46. Adam Dunn(notes), 1B, Chicago White Sox - I've always been a big Dunn fan. After missing him in some previous mocks and auctions, I reached a bit here to secure his services. He's annually a lock to challenge the 40-homer mark (seven straight seasons of 38-plus taters) and that number could rise in the offensive paradise that is US Cellular Field. I'm making this pick expecting a .265/40/110 campaign, plus 100 runs. Draft him anywhere near this slot with confidence. (M. Cabrera, J. Reyes, F. Hernandez, A. Dunn). -Steingall
47. Ichiro(notes), OF, Seattle Mariners - If the draft ended right now, this team's roster would probably hit .340 for the season. Ichiro gives this squad a needed dose of speed (42 steals in 2010), plus his typical high average over 670-plus at-bats. This is simply one of the most reliable names in the player pool, both in terms of statistics and health. With Pujols and Ichiro already rostered, this owner is now free to take a few chances on Pena/Reynolds/Stanton-types, guys who can deliver elite power totals, but dreadful AVGs. (A. Pujols, R. Halladay, D. Pedroia, Ichiro). -Behrens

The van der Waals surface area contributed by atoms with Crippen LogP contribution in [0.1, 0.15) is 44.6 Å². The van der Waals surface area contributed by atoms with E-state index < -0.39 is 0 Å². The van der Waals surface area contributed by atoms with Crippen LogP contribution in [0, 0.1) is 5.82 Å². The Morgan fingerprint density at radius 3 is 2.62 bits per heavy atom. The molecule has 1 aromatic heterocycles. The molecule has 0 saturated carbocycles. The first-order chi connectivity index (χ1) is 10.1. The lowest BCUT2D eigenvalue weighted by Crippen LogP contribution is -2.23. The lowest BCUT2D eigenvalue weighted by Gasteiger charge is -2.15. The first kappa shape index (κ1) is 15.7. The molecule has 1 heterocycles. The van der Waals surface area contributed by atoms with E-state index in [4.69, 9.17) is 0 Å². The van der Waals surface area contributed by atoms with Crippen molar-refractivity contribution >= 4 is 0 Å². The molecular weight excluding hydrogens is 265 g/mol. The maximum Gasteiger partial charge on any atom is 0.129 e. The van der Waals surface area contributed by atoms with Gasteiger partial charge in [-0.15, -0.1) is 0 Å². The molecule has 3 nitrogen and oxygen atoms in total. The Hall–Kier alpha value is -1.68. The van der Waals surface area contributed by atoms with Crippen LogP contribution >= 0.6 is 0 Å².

48. Josh Johnson(notes), SP, Florida Marlins - The hope was that V-Mart would continue his mysterious fall for just a few more picks, but Steingall eventually snagged him. Minor disappointment. For me, after the top-tier catchers are off the board, it's not really worth reaching for anyone in the next group. Same stats, different names.
So Johnson was a best-available selection here. While I don't necessarily believe he's significantly better than, say, Ubaldo Jimenez(notes) or Jon Lester(notes) or David Price(notes), I also don't think any of those guys will be available next time this team picks. Johnson gives you brilliant fantasy ratios and a terrific K-rate (9.11 K/9 last year), plus he's pitching in the right league. A clear fantasy ace. (H. Ramirez, K. Youkilis, I. Kinsler, J. Johnson). -Behrens